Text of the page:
Slavery Truths
SLAVERY TRUTHS AS PRESENTED in Jordan and Walsh’s White Cargo:
"To be the chattel of another, to be required by law to give absolute obedience in everything and to be subject to whippings, brandings and chaining for any show of defiance, to be these things, as were many whites, was to be enslaved.  Daniel Defoe, writing in the early 1700s, described indentured servants as ‘more properly called slaves’" Don Jordan and Michael Walsh. White Cargo: The Forgotten History of Britain’s White Slaves in America. New York University Press, NY. p. 15).
English and Americans dressed up white slavery with the terms such as "indentured" and "bondsman," but those words, for the most part, were lies!
"English colonies on the mainland had begun edging in different ways towards racial slavery and at a different pace, with the men in power quite possibly having little idea of where they were heading.  Massachusetts, for instance goes down in history as the first colony to legalise slavery – but no race was targeted when it did so" ( Ibid. p. 172).
They were whites, they were: :"victims of the empire.  They were all supposed to gain their freedom eventually. . . In early decades, half of them died in bondage.  . . . tens of thousands of whites were held as chattels, marketed like cattle, punished brutally and in some cases literally worked to death (Ibid. p. 12).
"Lifetime black slaves were becoming the norm and all the colonies had passed laws either recognising slavery in principle or specifically legalising it.  Massachusetts led the way in 1641, followed by Connecticut in 1650, Virginia in 1661, Maryland in 1663, and New York and New Jersey in 1664. Others followed later."  (ibid. p. 175).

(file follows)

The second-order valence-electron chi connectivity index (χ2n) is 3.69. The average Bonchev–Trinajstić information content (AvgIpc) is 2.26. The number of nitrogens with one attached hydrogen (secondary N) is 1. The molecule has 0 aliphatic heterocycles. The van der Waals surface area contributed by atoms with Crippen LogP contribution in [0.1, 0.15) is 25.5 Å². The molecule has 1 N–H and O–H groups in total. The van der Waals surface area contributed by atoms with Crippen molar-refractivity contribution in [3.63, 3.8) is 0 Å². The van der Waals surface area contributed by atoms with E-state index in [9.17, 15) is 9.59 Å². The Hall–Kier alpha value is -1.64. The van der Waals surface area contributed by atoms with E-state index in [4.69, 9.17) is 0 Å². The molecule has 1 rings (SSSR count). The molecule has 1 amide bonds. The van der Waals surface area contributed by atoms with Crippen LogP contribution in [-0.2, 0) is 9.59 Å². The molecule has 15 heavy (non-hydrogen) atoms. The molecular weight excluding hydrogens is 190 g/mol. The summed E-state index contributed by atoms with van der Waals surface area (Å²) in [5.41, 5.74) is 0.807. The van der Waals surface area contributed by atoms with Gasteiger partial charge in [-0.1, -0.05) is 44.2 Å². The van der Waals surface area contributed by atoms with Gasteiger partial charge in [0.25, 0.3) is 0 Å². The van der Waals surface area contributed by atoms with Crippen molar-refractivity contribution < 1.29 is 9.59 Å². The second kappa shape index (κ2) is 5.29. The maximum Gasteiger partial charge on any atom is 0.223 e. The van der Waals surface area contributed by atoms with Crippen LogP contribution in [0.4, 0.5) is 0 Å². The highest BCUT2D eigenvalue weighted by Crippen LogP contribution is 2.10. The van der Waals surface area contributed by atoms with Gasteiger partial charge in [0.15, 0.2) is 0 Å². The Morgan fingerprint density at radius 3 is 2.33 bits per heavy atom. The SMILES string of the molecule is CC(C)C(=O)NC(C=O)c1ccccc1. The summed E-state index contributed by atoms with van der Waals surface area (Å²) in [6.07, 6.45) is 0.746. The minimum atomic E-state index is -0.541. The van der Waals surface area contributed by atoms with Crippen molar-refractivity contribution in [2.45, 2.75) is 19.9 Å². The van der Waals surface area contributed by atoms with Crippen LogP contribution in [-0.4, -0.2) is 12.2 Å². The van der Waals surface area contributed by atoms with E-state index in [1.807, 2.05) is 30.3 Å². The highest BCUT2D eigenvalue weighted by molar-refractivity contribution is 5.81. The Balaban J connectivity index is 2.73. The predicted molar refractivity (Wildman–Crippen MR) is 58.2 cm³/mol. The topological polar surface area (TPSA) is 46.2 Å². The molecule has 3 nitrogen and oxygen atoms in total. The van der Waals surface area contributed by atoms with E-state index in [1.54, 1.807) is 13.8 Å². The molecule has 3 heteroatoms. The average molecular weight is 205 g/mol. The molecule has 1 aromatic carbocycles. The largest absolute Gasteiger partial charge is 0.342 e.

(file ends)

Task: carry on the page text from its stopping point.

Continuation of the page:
"Among the first to be sent [to America] were children. . . .  In 1618 , the authorities in London began to sweep up hundreds of troublesome urchins from the slums and, ignoring protests from the children and their families, shipped them to Virginia. . . they were sold to planters to work in the fields and half of them were dead within a year.  shipments of children continued from England and then from Ireland for decades.  Many of these migrants were little more than toddlers" (Ibid. pp. 12-13).
In 1278, "when two Anglo-Normans were brought into court and charged with raping one Margaret O’Rorke.  They were found not guilty because ‘the said Margaret is an Irishwoman’.   "…from the twelfth until the sixteenth century, Ireland was a laboratory in which social ideas and legal conventions would be forged and which found their echo in the labour systems of the American colonies."  [WHAT WAS DONE TO BLACK SLAVES WAS FIRST DONE TO THE IRISH.] (ibid. p. 140).
White slaves were "used" in America long before black ones were brought here. When blacks were finally brought in,   "some whites were treated with less humanity than the blacks working alongside them" (ibid. p.  12).